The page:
Well, we know that he's a very proud guy. He's very proud of his family past. And he seems to gloss over the more unfortunate parts. But we think that one of the reasons why he began collecting was to get a sense of the ancient, because he was very concerned with his very old family name. And it seems that he's very interested in this from a really early age, even when he's a student at Cambridge. And he starts putting this collection together, which he feels lends him an air of nobility, which will get him back to court and indeed, by his early 20s, he is making inroads back at court in the court of James I. So on some level, it is working for him. We call it the first significant art collection. Collectors in England they had little bits before. I mean, there was a history of the Romans in Britain, so you know, people can see around them bits of Roman inscriptions. But what Thomas Howard did, which is really exceptional at the time, was dedicate almost his every waking hour to this collection. And although we won't be talking about them much today, the Arundel collection also included incredible paintings and sketches and drawings, it had coins in it and gems. So it's the sheer breadth, and also the kind of geographical breadth, which makes the Arundel collection really fascinating.
So as the Earl of Arundel collected together all of these pieces of art, what he was up to was something much more than a hobby. It was all about rehabilitating his family name. And in the early 17th century, collecting art was a political activity, part of an intricate bartering of power and influence at the royal court. And here's Professor Jas Elsner, from Oxford University's Classics Department to tell us more about collecting culture at the time.
So if we think at the moment of Arundel, already in the 15th century, and through the whole 16th century, there has been the growth of a very rich phenomenon of curiosity, interest, it's a vast array of adventures, looking into the new world, looking into what will end up being the colonisation of India and so on as well on the other side. Now, in Arundel's moment, so this is the Stewart monarchy, and to moment with competition between Catholic and Protestant states, it's a moment of really the growth, the big growth of the competition of the European states. And so, the drivers are about internal expansion and questions of trade and money are now significant, and also competition with other countries. So these aspects, they led to the growth of a collecting culture. And very interestingly, a competitive collecting culture within the British aristocracy. So after all, Arundel is hardly the only collector of his moment, and indeed, the king is a greater collector. That's a strange kind of competition. It's a very, if you like, refined erudite and aesthetic space in which the monarchy and its supreme acolytes compete with interests that go that are very wide in terms of their span, the most contemporary of painting and art, antiquities, and that's, of course, where Arundel was, was extraordinary and supreme, and, of course, all kinds of exotica of one kind or another.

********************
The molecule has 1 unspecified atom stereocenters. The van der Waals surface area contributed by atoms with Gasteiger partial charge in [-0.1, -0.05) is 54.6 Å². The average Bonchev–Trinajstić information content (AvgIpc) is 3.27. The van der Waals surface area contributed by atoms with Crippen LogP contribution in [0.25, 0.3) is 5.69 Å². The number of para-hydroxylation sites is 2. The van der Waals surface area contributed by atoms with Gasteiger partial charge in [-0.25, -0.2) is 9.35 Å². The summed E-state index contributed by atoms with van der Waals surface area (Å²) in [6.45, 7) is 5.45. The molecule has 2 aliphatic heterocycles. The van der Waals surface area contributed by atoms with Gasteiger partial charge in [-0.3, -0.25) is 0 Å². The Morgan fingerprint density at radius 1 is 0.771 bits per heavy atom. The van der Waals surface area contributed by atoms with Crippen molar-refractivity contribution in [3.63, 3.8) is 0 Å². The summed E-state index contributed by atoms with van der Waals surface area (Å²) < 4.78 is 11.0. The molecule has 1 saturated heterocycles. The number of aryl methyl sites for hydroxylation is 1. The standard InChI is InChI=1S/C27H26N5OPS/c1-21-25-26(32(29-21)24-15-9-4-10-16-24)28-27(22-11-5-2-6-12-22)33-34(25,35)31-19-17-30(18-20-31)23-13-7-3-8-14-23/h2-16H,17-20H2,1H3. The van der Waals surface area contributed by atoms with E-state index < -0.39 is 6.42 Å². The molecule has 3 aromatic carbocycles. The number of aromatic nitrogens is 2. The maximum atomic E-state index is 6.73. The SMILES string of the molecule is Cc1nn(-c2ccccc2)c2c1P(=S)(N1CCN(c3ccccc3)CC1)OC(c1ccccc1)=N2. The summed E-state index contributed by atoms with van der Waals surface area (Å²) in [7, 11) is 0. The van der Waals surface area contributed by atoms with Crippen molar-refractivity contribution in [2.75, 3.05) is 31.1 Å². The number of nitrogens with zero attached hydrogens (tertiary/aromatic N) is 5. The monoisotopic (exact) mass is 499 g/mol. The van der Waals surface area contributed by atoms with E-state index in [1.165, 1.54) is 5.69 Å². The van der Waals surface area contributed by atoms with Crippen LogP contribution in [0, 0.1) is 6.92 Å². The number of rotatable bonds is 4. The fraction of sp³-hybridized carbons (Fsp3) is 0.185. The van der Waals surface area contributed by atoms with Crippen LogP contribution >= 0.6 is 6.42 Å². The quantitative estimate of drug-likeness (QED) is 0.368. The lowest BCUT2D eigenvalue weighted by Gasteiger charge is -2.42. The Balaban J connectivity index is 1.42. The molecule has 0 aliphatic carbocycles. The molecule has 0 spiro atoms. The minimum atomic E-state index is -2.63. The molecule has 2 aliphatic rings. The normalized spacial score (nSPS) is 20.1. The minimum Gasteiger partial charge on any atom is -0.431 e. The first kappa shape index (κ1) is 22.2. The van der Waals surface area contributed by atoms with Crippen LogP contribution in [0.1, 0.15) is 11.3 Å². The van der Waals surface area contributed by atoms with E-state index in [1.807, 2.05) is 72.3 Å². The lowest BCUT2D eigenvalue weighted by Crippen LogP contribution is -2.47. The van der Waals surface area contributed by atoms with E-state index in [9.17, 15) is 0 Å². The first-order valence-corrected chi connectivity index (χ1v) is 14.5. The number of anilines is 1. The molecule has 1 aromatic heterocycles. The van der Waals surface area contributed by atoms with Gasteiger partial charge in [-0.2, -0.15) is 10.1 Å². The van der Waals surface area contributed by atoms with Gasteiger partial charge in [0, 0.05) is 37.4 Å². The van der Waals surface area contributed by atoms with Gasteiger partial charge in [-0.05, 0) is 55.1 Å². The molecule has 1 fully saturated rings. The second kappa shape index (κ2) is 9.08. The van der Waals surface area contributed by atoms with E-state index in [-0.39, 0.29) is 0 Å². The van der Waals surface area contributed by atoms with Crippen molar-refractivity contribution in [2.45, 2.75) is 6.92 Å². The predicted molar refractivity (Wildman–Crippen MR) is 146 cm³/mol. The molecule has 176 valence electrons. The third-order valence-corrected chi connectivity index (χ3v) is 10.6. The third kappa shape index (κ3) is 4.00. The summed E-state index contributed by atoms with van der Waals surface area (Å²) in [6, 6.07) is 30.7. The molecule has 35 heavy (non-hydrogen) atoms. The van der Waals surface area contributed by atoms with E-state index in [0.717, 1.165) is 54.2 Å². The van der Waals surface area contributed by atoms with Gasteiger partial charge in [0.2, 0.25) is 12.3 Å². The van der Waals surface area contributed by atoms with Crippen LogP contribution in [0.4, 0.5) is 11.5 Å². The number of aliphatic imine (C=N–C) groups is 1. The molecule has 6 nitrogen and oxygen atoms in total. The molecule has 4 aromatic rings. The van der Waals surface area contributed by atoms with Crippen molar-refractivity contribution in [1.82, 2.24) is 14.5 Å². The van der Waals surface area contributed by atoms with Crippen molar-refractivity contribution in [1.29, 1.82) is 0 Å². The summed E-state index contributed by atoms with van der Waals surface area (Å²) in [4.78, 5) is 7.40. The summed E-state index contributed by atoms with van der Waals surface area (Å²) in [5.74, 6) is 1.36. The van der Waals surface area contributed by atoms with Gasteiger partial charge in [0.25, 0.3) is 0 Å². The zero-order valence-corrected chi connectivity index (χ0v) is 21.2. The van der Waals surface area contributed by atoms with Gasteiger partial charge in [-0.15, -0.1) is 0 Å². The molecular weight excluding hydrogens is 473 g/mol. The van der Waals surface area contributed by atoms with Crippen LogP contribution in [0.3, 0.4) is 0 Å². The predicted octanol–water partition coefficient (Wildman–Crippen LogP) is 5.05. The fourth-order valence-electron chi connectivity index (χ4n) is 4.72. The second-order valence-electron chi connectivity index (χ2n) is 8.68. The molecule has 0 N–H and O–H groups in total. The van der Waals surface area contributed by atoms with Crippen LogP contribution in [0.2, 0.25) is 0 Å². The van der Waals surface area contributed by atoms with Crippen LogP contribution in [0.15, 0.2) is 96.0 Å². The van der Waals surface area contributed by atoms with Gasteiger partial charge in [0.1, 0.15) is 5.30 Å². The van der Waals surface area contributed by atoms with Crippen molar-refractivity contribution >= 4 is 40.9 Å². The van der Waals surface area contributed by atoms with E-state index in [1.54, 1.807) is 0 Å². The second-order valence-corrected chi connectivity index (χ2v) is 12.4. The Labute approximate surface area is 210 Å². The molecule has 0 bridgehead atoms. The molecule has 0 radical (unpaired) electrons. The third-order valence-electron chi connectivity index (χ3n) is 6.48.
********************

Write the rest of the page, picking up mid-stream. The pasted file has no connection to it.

So Arundel wanted to assemble an art collection to beat all collections. And this meant finding a niche which would set his personal museum apart. And Greek and Roman antiquities were a clever choice. Here's Professor Peter Stewart to tell us why.
There just weren't antiquity collections on anything like this scale in Britain at that time in the early 17th century. They existed on the continent, in the great aristocratic collections of Renaissance Italy, especially. But Britain had been relatively excluded from access to classical antiquities, certainly from large scale sculpture collecting like this. Another exception in that period, and the 1620s and 1630s was the king's collection, King Charles I's collection, but this was very largely acquired from existing collections in Western Europe, which was the norm. In contrast to that, Arundels' collection was much more eclectic and varied. And crucially, it included a lot of archaeological material, which had been acquired in the eastern Mediterranean. That region was part of the Ottoman Empire, the Turkish Empire at the time. It wasn't very accessible for political reasons, and also because of the inherent difficulties of travel. And that remained the situation right up to Greek Independence in the 1830s. So it wasn't normal for most collectors to be acquiring material from that part of the world. Arundel's activities, therefore my very striking departure from the norm. He had ancient Greek sculptures, and he had ancient Greek inscriptions in stone, and this made the collection very rare. It meant it was a real treasure trove.
So Alison, let's talk more about Arundel's fingerprints on these sculptures. How did he go about getting hold of the kinds of Greek and Roman art that no one else in England had?